The Báb -  Herald of the Baha'i Faith


 The story of the Baha'i Faith begins with the life, teaching and eventual martyrdom of a young man from the city of Shiraz in southern Persia (now called Iran). He was known as the Bab, which means 'The Gate'.

During the first half of the nineteenth century, millennial fervour gripped countless people throughout the world. Many Christians expected the return of Christ, whilst Muslims awaited the appearance of the 'Lord of the Age'. 

In Persia this messianic expectancy reached a dramatic climax on May 23, 1844, when a young merchant, the Bab, announced that He was the Bearer of a long-promised Divine Revelation destined to transform the spiritual life of mankind.

Against a backdrop of wide-scale moral breakdown in Persian society, the Bab's declaration that spiritual renewal and social advancement rested on  'love and compassion' rather than 'force and coercion' aroused hope and excitement among all classes, and He quickly attracted thousands of followers.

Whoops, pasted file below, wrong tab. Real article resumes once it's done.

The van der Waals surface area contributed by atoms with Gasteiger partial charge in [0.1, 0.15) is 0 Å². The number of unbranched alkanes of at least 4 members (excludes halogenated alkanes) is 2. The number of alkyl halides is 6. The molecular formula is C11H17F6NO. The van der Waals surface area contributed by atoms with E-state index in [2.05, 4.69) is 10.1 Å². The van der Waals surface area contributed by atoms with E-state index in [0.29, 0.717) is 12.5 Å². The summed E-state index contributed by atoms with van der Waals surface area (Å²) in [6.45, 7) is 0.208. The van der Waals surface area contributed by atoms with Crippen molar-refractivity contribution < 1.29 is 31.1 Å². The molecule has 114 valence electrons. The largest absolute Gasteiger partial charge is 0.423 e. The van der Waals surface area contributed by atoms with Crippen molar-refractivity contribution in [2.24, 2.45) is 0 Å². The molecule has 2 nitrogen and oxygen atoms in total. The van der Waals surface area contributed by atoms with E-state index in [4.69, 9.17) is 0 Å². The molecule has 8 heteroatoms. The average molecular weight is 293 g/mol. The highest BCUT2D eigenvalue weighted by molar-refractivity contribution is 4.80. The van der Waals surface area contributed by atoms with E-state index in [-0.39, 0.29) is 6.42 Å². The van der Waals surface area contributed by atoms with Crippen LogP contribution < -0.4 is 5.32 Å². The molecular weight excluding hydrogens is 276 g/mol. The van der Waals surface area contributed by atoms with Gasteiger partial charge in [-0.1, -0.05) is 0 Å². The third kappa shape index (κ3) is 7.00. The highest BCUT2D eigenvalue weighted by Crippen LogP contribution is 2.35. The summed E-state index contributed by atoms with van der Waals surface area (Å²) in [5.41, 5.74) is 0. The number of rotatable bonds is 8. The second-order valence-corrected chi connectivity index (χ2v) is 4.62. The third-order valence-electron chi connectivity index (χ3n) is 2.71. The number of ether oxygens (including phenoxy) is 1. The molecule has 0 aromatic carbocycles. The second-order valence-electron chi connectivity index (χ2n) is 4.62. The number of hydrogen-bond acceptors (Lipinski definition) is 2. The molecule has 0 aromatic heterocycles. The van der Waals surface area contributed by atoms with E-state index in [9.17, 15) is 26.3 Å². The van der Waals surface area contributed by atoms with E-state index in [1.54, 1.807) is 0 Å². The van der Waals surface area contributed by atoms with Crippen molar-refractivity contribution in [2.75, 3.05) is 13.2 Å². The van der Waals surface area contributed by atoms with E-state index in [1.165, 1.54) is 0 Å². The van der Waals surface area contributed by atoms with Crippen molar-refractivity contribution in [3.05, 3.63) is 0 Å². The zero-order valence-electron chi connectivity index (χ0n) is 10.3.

The Bab declared that His purpose was to prepare mankind for the imminent appearance of the long-awaited Messenger of God, Whose mission was to usher in the age of peace and justice as promised by all the world's religions.

Swift and savage persecution followed this announcement. The Bab was arrested, beaten, imprisoned, and finally on July 9, 1850 executed in the public square of the city of Tabriz. Some 20,000 of His followers perished in a series of massacres throughout Persia. Today, the majestic building with the golden dome (see the photo above), overlooking the Bay of Haifa, Israel, and set amidst beautiful gardens, is the Shrine where the Bab's earthly remains are buried.



More About The Bab